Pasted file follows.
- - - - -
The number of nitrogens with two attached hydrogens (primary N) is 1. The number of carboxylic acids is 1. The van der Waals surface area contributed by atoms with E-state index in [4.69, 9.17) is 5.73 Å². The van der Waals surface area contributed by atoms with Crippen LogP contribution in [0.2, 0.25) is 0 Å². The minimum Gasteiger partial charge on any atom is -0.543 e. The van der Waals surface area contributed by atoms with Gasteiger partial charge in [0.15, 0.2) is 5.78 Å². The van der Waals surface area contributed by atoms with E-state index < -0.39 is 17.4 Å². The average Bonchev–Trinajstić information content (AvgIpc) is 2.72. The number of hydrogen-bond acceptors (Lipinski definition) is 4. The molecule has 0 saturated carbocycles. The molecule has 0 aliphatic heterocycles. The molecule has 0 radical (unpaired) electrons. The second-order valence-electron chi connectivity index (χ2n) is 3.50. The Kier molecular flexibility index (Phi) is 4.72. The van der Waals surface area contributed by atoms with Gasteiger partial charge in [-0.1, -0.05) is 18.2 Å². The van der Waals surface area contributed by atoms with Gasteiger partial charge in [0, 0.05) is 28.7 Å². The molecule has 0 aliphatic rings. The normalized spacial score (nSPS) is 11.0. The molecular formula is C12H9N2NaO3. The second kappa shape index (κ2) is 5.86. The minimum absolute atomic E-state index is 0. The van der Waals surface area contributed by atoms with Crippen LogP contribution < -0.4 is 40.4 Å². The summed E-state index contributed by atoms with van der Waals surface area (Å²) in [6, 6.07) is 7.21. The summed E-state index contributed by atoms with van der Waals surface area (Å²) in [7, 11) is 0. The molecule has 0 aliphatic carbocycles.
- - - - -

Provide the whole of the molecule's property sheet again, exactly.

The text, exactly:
The number of nitrogens with two attached hydrogens (primary N) is 1. The number of carboxylic acids is 1. The van der Waals surface area contributed by atoms with E-state index in [4.69, 9.17) is 5.73 Å². The van der Waals surface area contributed by atoms with Crippen LogP contribution in [0.2, 0.25) is 0 Å². The minimum Gasteiger partial charge on any atom is -0.543 e. The van der Waals surface area contributed by atoms with Gasteiger partial charge in [0.15, 0.2) is 5.78 Å². The van der Waals surface area contributed by atoms with E-state index < -0.39 is 17.4 Å². The average Bonchev–Trinajstić information content (AvgIpc) is 2.72. The number of hydrogen-bond acceptors (Lipinski definition) is 4. The molecule has 0 saturated carbocycles. The molecule has 0 aliphatic heterocycles. The molecule has 0 radical (unpaired) electrons. The second-order valence-electron chi connectivity index (χ2n) is 3.50. The Kier molecular flexibility index (Phi) is 4.72. The van der Waals surface area contributed by atoms with Gasteiger partial charge in [-0.1, -0.05) is 18.2 Å². The van der Waals surface area contributed by atoms with Gasteiger partial charge in [0, 0.05) is 28.7 Å². The molecule has 0 aliphatic rings. The normalized spacial score (nSPS) is 11.0. The molecular formula is C12H9N2NaO3. The second kappa shape index (κ2) is 5.86. The minimum absolute atomic E-state index is 0. The van der Waals surface area contributed by atoms with Crippen LogP contribution < -0.4 is 40.4 Å². The summed E-state index contributed by atoms with van der Waals surface area (Å²) in [6, 6.07) is 7.21. The summed E-state index contributed by atoms with van der Waals surface area (Å²) in [7, 11) is 0. The molecule has 0 aliphatic carbocycles.